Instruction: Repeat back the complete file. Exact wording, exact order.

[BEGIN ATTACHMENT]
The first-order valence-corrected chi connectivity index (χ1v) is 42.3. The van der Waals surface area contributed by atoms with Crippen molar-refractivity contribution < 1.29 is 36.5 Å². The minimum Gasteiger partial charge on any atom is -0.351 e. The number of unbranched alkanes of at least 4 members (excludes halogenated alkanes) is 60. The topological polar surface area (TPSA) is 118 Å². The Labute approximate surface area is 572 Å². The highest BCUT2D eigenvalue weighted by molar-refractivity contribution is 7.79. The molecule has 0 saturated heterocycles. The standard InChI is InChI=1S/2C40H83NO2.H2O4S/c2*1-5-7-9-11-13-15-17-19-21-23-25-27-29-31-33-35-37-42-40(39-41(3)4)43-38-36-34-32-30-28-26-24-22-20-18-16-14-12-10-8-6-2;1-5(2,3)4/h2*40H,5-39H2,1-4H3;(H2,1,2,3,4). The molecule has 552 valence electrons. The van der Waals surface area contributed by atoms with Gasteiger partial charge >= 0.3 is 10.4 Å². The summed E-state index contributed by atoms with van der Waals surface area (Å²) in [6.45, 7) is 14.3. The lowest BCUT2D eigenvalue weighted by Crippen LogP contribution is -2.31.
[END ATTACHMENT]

The first-order valence-corrected chi connectivity index (χ1v) is 42.3. The van der Waals surface area contributed by atoms with Crippen molar-refractivity contribution < 1.29 is 36.5 Å². The minimum Gasteiger partial charge on any atom is -0.351 e. The number of unbranched alkanes of at least 4 members (excludes halogenated alkanes) is 60. The topological polar surface area (TPSA) is 118 Å². The Labute approximate surface area is 572 Å². The highest BCUT2D eigenvalue weighted by molar-refractivity contribution is 7.79. The molecule has 0 saturated heterocycles. The standard InChI is InChI=1S/2C40H83NO2.H2O4S/c2*1-5-7-9-11-13-15-17-19-21-23-25-27-29-31-33-35-37-42-40(39-41(3)4)43-38-36-34-32-30-28-26-24-22-20-18-16-14-12-10-8-6-2;1-5(2,3)4/h2*40H,5-39H2,1-4H3;(H2,1,2,3,4). The molecule has 552 valence electrons. The van der Waals surface area contributed by atoms with Gasteiger partial charge >= 0.3 is 10.4 Å². The summed E-state index contributed by atoms with van der Waals surface area (Å²) in [6.45, 7) is 14.3. The lowest BCUT2D eigenvalue weighted by Crippen LogP contribution is -2.31.